Besides hypogonadism and absence of secondary sexual characters, which marks the phenotype of Klinefelter syndrome patients, the intellect is nearly normal developed (if exist mental retardation, this have a moderate intensity), only rarely are noted some difficulties in schooling training, intelligence coefficient can have lower values. Sometimes patients have dyslexia and a decrease psychosocial adaptability. Many of the behavioral and clinical characteristics of Klinefelter syndrome are modified by the treatment with testosterone.

Klinefelter Syndrome

Klinefelter Syndrome

Described karyotypes in Klinefelter syndrome:

Of all patients with Klinefelter syndrome, 80% – 85% have 47XXY karyotype. In Klinefelter syndrome, there may be other options of karyotype than the one presented, such as 48XXXY, 48XXYY and 49XXXXY. Addition of X chromosome causes more severe affections with major phenotypic abnormalities, abnormal sexual development and always serious intellectual disorders. Each additional X chromosome, reduces the coefficient of intelligence with 15-16 points, language being the most affected.

About 15% of cases of Klinefelter syndrome, presents mosaic karyotype and have variable phenotype, sometimes with near-normal development (and may even be fertile). Most often mosaicism is 46XY / 47XXY.

Tests for diagnosis of Klinefelter syndrome:

  • Standard karyotype;
  • Elevated levels of follicle-stimulating hormone (FSH), luteinizing hormone (LH) and estradiol;
  • Low levels of testosterone (12 – 14 years or undiagnosed adults);
  • Very high urinary gonadotropins show that Leydig cell function is abnormal.

Complications:

  • Risk of developing breast cancer is 20 times higher than in normal individuals, the frequency of breast cancer in patients with Klinefelter syndrome is 3.7%;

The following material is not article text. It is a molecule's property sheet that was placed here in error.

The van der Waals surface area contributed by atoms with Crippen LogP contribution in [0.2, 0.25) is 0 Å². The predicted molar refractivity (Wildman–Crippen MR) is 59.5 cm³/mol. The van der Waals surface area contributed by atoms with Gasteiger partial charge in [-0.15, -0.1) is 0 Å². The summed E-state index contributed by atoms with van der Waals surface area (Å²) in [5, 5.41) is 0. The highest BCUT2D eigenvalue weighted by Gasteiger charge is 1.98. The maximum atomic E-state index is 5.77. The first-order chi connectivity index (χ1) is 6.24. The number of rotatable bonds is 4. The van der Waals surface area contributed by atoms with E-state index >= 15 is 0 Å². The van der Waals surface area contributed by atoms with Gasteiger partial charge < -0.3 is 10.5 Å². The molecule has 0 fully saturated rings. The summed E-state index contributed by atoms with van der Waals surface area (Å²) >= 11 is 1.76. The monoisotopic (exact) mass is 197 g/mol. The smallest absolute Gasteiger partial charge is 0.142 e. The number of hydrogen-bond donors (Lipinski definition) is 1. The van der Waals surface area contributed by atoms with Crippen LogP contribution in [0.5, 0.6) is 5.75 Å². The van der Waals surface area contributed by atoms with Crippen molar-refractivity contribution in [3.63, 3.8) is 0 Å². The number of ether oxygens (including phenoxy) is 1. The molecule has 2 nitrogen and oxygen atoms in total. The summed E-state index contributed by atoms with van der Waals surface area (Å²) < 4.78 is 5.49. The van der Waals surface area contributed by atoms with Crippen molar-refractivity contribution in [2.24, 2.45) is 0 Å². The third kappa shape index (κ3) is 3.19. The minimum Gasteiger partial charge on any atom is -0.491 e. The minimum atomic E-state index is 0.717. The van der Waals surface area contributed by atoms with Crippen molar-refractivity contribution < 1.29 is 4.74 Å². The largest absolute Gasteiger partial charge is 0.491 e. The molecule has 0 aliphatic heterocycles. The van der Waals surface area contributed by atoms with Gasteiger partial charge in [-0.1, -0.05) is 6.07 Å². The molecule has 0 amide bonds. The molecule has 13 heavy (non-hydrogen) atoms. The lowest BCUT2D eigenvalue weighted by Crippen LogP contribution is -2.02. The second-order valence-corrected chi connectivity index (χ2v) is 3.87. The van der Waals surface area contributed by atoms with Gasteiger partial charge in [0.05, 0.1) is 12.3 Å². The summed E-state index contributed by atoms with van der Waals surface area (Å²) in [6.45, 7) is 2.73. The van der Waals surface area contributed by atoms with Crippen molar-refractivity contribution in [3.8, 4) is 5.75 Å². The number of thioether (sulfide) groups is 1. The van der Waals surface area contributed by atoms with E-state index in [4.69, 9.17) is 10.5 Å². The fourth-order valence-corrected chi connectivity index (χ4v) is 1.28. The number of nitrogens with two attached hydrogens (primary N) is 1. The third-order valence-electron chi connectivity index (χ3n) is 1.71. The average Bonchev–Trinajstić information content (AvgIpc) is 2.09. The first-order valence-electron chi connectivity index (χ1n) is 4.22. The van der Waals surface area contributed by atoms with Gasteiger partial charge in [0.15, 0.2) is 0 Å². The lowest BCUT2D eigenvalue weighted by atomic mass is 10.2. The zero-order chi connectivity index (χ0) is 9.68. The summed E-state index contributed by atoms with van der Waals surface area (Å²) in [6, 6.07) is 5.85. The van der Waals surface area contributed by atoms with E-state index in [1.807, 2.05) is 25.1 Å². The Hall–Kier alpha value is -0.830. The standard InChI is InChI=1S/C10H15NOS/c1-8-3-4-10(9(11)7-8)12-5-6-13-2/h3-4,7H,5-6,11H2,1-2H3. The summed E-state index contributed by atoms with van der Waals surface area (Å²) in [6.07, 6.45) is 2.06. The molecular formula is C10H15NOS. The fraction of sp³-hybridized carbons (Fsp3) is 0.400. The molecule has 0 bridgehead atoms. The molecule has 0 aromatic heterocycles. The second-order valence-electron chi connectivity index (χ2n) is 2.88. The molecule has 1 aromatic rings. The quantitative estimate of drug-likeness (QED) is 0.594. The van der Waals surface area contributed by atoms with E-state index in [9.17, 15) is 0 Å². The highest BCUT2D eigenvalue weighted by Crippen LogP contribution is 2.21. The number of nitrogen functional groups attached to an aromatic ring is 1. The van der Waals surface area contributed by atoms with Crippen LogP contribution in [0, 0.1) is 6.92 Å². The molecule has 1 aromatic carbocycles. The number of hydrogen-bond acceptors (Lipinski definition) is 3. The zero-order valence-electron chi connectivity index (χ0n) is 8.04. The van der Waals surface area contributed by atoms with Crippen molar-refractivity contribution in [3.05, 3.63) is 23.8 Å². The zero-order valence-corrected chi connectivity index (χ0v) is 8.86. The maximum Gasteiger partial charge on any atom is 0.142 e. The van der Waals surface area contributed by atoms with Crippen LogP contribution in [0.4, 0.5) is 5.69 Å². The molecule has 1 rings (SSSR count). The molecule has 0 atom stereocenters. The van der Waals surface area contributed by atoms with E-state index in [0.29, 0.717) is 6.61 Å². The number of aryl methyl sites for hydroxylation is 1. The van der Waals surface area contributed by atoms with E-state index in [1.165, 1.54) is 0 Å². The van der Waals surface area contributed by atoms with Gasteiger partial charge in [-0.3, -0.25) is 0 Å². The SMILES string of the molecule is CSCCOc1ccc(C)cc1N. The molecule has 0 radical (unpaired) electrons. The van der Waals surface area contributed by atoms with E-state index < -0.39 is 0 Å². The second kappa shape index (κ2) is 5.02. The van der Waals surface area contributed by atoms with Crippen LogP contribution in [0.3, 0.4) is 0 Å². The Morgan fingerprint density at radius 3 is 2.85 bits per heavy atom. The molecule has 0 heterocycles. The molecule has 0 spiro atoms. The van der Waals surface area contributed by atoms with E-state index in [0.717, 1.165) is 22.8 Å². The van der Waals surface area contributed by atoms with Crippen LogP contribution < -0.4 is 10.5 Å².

• Endocrine complications: diabetes, hypothyroidism, hypoparathyroidism;
  • Autoimmune diseases: systemic lupus erythematosus, Sjogren syndrome, rheumatoid arthritis;
  • Varicose veins and varicose ulcers.

The medical management of Klinefelter syndrome:

Treatment with testosterone has to start at puberty around the age of 12 years, increasing levels of testosterone by therapy is maintaining normal levels of estradiol, FSH and LH. The treatment  can harmonize the physical development, the development of secondary sexual characters and can prevent gynecomastia. It also improves behavioral development, prevents depression, osteoporosis, autoimmune diseases and breast cancer.

Prenatal diagnosis:

Klinefelter syndrome can be detected by amniocentesis and fetal karyotype study, parents are advised on the clinical manifestations of this syndrome.

Klinefelter Syndrome

Klinefelter Syndrome

Cytogenetic variants of Klinefelter syndrome:

48XXXY:

Patients may develop: hypertelorism, flattened nose, radioulnar synostosis, cliniodactyly of five finger, hypogonadism, IQ = 40 – 60. Generally these patients are taller, immature, passive, cooperative and are not aggressive.

49XXXXY:

These patients are more severely affected showing: microcephaly, short stature, hypertelorism hypogonadism, micropenis, cleft palate, heart defects, radio ulnar synostosis, hypotonia with joint laxity. Have an IQ = 20-60 and friendly behavior.

49XXYY:

Clinically, these patients are characterized by taller stature, hypogonadism, micropenis. Have an IQ = 60-80, are more aggressive and have a impulsive behavior.